David Lindsay Abaire's "Good People"
"...[Mikey Dillon's] trophy wife, Kate, Francesca Choy-Kee arms her character with a quiet depth her pretty young facade belies. The clash of the characters and classes is slow-building and raw, wrapped in the surface-level niceties polite society requires. It’s that slow build and breakdown that makes the action so satisfying."
"And most combustibly, in the wonderful culminating scene in Act 2, when Margie sandbags her old flame Mike and his young wife Kate (the outstanding Andrew Long and Francesca Choy-Kee), in their luxurious home in a Boston suburb, where Margie is so out of place that Kate mistakes her for a delivery person. (Kate’s ethnicity is further fuel for the fire.) Put off by Mike’s skittishness at offering her any kind of help, Margie lashes out with a story calculated to drive a wedge between the doctor and his spouse — an act that sparks a passionate rebuke from Choy-Kee’s Kate, expertly spitting the bile back in one of the evening’s best speeches."
Kirsten Greenidge's "Luck of the Irish"
"Choy-Kee, who played a key role in the Yale Rep’s “Bossa Nova,’’ delivers a sensitive performance as Hannah, who is bedeviled by anxieties about her son that may have more to do with nagging insecurities, down deep, about her own place in the world."
Aditi Kapil's "Agnes Under the Bigtop"
" First there's the terrific cast...The train carries passengers played by Francesca Choy-Kee, the rare actress who can be soulful and funny at the same time...In the title role, Choy-Kee plays a rueful, hopeful, heartbreaking Liberian who came to America to earn money to provide for her young son..."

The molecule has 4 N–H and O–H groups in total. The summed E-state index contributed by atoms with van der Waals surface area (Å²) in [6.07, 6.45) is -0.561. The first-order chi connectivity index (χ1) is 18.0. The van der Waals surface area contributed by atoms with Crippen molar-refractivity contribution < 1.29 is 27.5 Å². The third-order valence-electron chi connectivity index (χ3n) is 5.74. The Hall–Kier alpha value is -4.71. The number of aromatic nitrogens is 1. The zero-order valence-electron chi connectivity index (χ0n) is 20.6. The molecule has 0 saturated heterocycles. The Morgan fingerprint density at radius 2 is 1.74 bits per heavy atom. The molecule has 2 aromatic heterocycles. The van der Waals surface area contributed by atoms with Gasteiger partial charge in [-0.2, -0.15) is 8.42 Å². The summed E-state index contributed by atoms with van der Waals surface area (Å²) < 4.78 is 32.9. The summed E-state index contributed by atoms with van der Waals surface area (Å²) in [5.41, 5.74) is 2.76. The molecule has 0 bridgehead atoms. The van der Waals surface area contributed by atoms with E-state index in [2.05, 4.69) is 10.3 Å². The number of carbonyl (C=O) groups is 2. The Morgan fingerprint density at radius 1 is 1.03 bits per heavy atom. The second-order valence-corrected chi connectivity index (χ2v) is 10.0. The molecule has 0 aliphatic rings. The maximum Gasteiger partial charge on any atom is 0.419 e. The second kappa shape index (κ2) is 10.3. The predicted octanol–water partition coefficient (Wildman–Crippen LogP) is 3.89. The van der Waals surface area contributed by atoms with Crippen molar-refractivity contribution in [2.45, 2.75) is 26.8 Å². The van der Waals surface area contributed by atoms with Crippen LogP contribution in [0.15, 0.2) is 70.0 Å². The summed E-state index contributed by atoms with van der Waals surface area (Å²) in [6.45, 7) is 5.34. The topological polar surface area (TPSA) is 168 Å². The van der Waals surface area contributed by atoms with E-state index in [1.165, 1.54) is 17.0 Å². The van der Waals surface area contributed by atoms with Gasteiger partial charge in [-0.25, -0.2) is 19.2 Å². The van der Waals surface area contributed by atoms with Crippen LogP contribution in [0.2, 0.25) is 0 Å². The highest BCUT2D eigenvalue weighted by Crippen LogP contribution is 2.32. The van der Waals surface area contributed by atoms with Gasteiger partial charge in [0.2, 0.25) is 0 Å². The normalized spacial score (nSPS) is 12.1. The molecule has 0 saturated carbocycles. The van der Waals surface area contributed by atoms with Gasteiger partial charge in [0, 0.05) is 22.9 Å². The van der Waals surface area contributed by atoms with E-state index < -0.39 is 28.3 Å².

"At the heart of this tall tale is Agnes, a luminous Francesca Choy-Kee..."
Connecticut Critics Circle 'Agnes'
"Choy-Kee is a delight to watch, what with her balletic grace and large, expressive eyes, and her Agnes is continuously engaging and often moving - to whatever degree we care about the character it is because of the life Choy-Kee brings to her..."
Kirsten Greenidge's "Bossa Nova"
"Smartly directed by Evan Yionoulis, 'Bossa Nova' features a light ensemble of actors that, collectively, brings heart and subtlety to the performance. Choy-Kee pulls off the genuine innocence and charm requisite for Dee, especially as a teenager...without any sense of affectation.."
"Francesca Choy-Kee plays the daughter, and there is not a false note in her performance as the play shifts from the early 1980s to her school days a decade earlier...Dee is an important creation, representing those who have found themselves torn between cultures and confused by other peoples perceptions of them..."
"Choy-Kee gives a nicely modulated performance as Dee that conveys the young woman's faltering uncertainty as she is whipsawed by conflicting signals about what other people want her to be, but also the fundamental strength that might enable her to eventually figure out who she really is."
Anton Dudley's "Letters to the End of the World"
"...The play's most memorable characters are Agnatha's African colleagues at the community center where she teaches...The implacable Ms. Mwando, played with bruised stoicism by Francesca Choy-Kee, is disinclined to put a happy face on a grim reality...I'm with her."
"African Queen, Choy-Kee, endures hardship in the developing world...Dudley's African scenes are much more absorbing mostly thanks to Francesca Choy-Kee as Ms. Mwando, a Zambian schoolteacher painted in thick brushstrokes but etched into a nuanced portrait by this capable actor..."
"Dudley directs as assuredly as he writes and has assembled a superb cast...Francesca Choy-Kee compellingly suggests the emotional depths being kept rigidly in control by Ms. Mwando. Her restrained reaction to a sentimental diatribe against her by Agnatha is particularly powerful."